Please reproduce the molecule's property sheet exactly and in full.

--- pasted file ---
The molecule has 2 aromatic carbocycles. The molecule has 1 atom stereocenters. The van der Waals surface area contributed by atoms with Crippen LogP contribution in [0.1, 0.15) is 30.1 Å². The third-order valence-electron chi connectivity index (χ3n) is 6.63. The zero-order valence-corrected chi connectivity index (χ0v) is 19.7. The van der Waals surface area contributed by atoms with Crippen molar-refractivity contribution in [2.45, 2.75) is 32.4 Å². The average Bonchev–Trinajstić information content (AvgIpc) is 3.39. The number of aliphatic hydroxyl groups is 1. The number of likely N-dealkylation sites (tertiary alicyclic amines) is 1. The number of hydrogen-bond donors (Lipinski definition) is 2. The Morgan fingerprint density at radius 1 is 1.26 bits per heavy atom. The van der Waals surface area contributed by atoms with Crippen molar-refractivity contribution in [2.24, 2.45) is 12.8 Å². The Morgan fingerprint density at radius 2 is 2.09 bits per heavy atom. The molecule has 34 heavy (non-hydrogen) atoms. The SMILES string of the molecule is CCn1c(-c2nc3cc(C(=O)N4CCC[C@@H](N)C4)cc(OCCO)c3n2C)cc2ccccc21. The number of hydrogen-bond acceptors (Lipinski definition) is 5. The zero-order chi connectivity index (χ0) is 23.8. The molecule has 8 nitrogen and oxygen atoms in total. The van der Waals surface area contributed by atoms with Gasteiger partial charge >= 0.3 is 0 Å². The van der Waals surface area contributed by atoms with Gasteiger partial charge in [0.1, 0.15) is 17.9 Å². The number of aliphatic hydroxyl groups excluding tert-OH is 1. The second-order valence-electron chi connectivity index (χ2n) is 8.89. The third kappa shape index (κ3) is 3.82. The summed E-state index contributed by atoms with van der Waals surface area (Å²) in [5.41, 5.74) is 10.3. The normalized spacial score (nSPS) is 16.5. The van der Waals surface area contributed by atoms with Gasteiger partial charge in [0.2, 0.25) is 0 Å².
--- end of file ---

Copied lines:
The molecule has 2 aromatic carbocycles. The molecule has 1 atom stereocenters. The van der Waals surface area contributed by atoms with Crippen LogP contribution in [0.1, 0.15) is 30.1 Å². The third-order valence-electron chi connectivity index (χ3n) is 6.63. The zero-order valence-corrected chi connectivity index (χ0v) is 19.7. The van der Waals surface area contributed by atoms with Crippen molar-refractivity contribution in [2.45, 2.75) is 32.4 Å². The average Bonchev–Trinajstić information content (AvgIpc) is 3.39. The number of aliphatic hydroxyl groups is 1. The number of likely N-dealkylation sites (tertiary alicyclic amines) is 1. The number of hydrogen-bond donors (Lipinski definition) is 2. The Morgan fingerprint density at radius 1 is 1.26 bits per heavy atom. The van der Waals surface area contributed by atoms with Crippen molar-refractivity contribution in [2.24, 2.45) is 12.8 Å². The Morgan fingerprint density at radius 2 is 2.09 bits per heavy atom. The molecule has 34 heavy (non-hydrogen) atoms. The SMILES string of the molecule is CCn1c(-c2nc3cc(C(=O)N4CCC[C@@H](N)C4)cc(OCCO)c3n2C)cc2ccccc21. The number of hydrogen-bond acceptors (Lipinski definition) is 5. The zero-order chi connectivity index (χ0) is 23.8. The molecule has 8 nitrogen and oxygen atoms in total. The van der Waals surface area contributed by atoms with Gasteiger partial charge >= 0.3 is 0 Å². The van der Waals surface area contributed by atoms with Gasteiger partial charge in [0.1, 0.15) is 17.9 Å². The number of aliphatic hydroxyl groups excluding tert-OH is 1. The second-order valence-electron chi connectivity index (χ2n) is 8.89. The third kappa shape index (κ3) is 3.82. The summed E-state index contributed by atoms with van der Waals surface area (Å²) in [5.41, 5.74) is 10.3. The normalized spacial score (nSPS) is 16.5. The van der Waals surface area contributed by atoms with Gasteiger partial charge in [0.2, 0.25) is 0 Å².